Saturday, March 28, 2009
Wednesday, March 18, 2009
Tuesday, March 17, 2009
Saturday, March 7, 2009
Today is the day! I am so excited! I feel like a proud mama with a hoarde of little babies...except that I want to eat the entire batch, which I guess makes me like those spiders who carry around their young on their backs but if a young one falls off mama eats it! Anyways, totally random thought. I actually got up the nerve to try, and made macarons successfully today. Diana, culinary genius of Thyme to Lime and I decided to make these at the beginning of the week, but it wasn't until Friday afternoon that our dreams came to fruition. Please check out her first macaron experience here! I can't believe they actually turned out alright! There were so many possible hindrances: my baking experience, humidity, not grinding the almonds up fine enough, first time ever making real macarons, the list goes on. I did attempt Nigellas Pistachio Macaroons. They didn't turn out great either, but the recipe is fraught with short cuts. Definitely not the "official" macaron technique.
This time, however, the stars were aligned. Like they say in the commercial, on my side I had a high degree of culinary expertise combined with years of practice... haha right! I did read up on the recipes first off, believe me! I read every post I could find on Veronica's Macaron Chronicles, as well as Tartelette's blog, and I read Tartelettes Tutorial in the Desserts Magazine probably 3 times at least. I used her basic almond macaron recipe listed in the magazine, as well as the Bittersweet Ganache (Same as Toffee Bittersweet Ganache, minus the toffee). My little hamburger looking confections turned out fantastically!
Here's my step by step approach, adapted from those two macaron masters:
Prepare parchment paper by measuring and cutting to size of sheet, and then using small end of shot glass to trace circles. Flip over so pencil is on back side of paper.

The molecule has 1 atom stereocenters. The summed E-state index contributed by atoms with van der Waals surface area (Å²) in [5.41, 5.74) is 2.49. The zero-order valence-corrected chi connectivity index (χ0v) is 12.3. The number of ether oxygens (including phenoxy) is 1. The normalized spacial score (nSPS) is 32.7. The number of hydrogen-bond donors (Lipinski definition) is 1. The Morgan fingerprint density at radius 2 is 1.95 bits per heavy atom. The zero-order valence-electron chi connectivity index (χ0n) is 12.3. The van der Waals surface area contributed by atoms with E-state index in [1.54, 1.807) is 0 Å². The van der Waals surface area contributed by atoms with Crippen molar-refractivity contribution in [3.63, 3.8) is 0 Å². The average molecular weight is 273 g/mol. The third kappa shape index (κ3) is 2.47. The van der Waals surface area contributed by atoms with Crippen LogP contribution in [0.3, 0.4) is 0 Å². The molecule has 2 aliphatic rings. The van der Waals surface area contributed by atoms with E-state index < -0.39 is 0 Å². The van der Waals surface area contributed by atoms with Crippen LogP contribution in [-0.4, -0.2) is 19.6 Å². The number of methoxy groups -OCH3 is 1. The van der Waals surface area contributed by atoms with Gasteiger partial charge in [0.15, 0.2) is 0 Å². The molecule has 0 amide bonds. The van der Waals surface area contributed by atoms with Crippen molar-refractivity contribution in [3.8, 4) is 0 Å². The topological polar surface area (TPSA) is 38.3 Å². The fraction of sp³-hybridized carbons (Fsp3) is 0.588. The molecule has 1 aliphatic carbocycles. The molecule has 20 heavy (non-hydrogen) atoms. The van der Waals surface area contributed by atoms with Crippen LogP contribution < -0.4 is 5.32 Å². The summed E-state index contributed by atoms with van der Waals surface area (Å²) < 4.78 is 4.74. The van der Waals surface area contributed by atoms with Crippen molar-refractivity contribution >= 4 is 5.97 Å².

Grind almonds and powdered sugar in a food processor until almonds ground into smithereens and sift twice. I even put the little chunks that got sifted out back in with a little bit of the sifted through sugar and pulsed again to try to further blitz them to bits.
Add the cream of tartar to the egg whites and beat at medium speed until frothy. Slowly add the granulated sugar and continue beating until the whites medium-peaks and are glossy. I used Tartelettes upside down trick-If you can hold them upside down in the bowl and they don't fall out they're ready!
Add your dry ingredients slowly to the meringue taking about 4 additions all in all, but fold like you mean it. According to Tartelette it sounds like she really goes for it. Test the batter on a plate, put a little bit down, if it flattens by itself then its ready. If it stays tall it probably needs a few more folds.
Pipe the batter to little mountains. Put tip perpendicular to paper about 1/2 inch above. Pipe and batter will spread automatically with the force, and then as you let them settle on their own they'll spread out into little discs of even height instead of mountains. Let rest for 30 minutes to an hour before baking.
Bake for about 10 minutes, turning if necessary midway through.
My parchment circles (ugly picture! If you look closely, close one eye, and tilt your head to the left you can make out the circles):
Batter piped into circles:
All in all, this was a fantastic experIence! I'm leaving for vacation in a few short hours. Ridiculous, I know, who makes macarons right before packing to go to Turks and Caicos for a week!? They are so tasty and so sophisticated! I'm so pleased, I can't wait to come back and try more flavor combinations!
Special thanks to Veronica of Veronica's Test Kitchen and Helen of Tartelette, both of whose glorious baking talents I admire, for making it so easy for me to get this right!
Tuesday, March 3, 2009
Clean beets with water and a clean rag to get all the dirt off. Trim tops to an inch or less. Wrap individually (or a few small beets together) with a bit of olive oil drizzled over and salt. Bake at 375 until fork pierces easily. Or if you run out of time like us, put on a microwave safe plate and nuke em until soft. Slice and enjoy!
After dinner, 15 year old kid brother wanted to make some cookies, so we snagged a peanut butter cookie recipe by Alicia of Confessions of a Bakeaholic. It looked so good on Tastespotting that we decided to give it a try. We followed the recipe exactly as she did except for the addition of a little granulated sugar (as Alicia noted) and we accidentally melted the butter instead of softening it...oops! Oh yeah, and we didn't cool the batter. We're way to impatient for that!
These were the December 28th Cookie of the Day: Martha Stewart
- 1 1/2 cups all-purpose flour
- 1/4 teaspoon table salt
- 1 teaspoon baking soda
- 1/4 pound (1 stick) unsalted butter, room temperature
- 1 cup packed light-brown sugar